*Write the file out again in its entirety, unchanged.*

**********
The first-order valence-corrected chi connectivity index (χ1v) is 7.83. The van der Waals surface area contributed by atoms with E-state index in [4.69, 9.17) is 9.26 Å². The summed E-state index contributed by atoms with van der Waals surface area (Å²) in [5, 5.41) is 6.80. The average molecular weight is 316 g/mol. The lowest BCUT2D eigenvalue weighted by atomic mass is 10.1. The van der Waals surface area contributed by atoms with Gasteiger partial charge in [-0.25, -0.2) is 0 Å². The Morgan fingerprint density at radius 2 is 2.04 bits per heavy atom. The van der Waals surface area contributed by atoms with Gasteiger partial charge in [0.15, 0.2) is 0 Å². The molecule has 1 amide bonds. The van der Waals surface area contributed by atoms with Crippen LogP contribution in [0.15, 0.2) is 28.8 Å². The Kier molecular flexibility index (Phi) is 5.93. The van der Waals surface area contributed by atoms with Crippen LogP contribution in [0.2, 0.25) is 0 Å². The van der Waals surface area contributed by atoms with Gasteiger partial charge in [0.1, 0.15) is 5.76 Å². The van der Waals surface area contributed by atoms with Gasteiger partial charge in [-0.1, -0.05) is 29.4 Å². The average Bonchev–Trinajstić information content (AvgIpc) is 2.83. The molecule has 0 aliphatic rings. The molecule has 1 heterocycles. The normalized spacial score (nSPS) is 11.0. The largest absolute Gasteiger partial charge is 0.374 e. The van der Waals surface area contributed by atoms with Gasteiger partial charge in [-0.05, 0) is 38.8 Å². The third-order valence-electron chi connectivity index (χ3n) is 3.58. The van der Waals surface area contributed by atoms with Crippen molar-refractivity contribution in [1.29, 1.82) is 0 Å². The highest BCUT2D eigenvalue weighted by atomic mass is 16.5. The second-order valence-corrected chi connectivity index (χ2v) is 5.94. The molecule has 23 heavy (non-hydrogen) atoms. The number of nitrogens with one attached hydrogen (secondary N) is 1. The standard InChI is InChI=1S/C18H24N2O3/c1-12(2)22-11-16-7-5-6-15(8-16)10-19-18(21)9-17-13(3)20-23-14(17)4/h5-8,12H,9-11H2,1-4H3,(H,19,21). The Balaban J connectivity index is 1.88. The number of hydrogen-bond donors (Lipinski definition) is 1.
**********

The first-order valence-corrected chi connectivity index (χ1v) is 7.83. The van der Waals surface area contributed by atoms with E-state index in [4.69, 9.17) is 9.26 Å². The summed E-state index contributed by atoms with van der Waals surface area (Å²) in [5, 5.41) is 6.80. The average molecular weight is 316 g/mol. The lowest BCUT2D eigenvalue weighted by atomic mass is 10.1. The van der Waals surface area contributed by atoms with Gasteiger partial charge in [-0.25, -0.2) is 0 Å². The Morgan fingerprint density at radius 2 is 2.04 bits per heavy atom. The van der Waals surface area contributed by atoms with Gasteiger partial charge in [0.15, 0.2) is 0 Å². The molecule has 1 amide bonds. The van der Waals surface area contributed by atoms with Crippen LogP contribution in [0.15, 0.2) is 28.8 Å². The Kier molecular flexibility index (Phi) is 5.93. The van der Waals surface area contributed by atoms with Crippen LogP contribution in [0.2, 0.25) is 0 Å². The van der Waals surface area contributed by atoms with Gasteiger partial charge in [0.1, 0.15) is 5.76 Å². The van der Waals surface area contributed by atoms with Gasteiger partial charge in [-0.1, -0.05) is 29.4 Å². The average Bonchev–Trinajstić information content (AvgIpc) is 2.83. The molecule has 0 aliphatic rings. The molecule has 1 heterocycles. The normalized spacial score (nSPS) is 11.0. The largest absolute Gasteiger partial charge is 0.374 e. The van der Waals surface area contributed by atoms with Gasteiger partial charge in [-0.05, 0) is 38.8 Å². The third-order valence-electron chi connectivity index (χ3n) is 3.58. The van der Waals surface area contributed by atoms with Crippen molar-refractivity contribution in [1.29, 1.82) is 0 Å². The highest BCUT2D eigenvalue weighted by atomic mass is 16.5. The second-order valence-corrected chi connectivity index (χ2v) is 5.94. The molecule has 23 heavy (non-hydrogen) atoms. The number of nitrogens with one attached hydrogen (secondary N) is 1. The standard InChI is InChI=1S/C18H24N2O3/c1-12(2)22-11-16-7-5-6-15(8-16)10-19-18(21)9-17-13(3)20-23-14(17)4/h5-8,12H,9-11H2,1-4H3,(H,19,21). The Balaban J connectivity index is 1.88. The number of hydrogen-bond donors (Lipinski definition) is 1.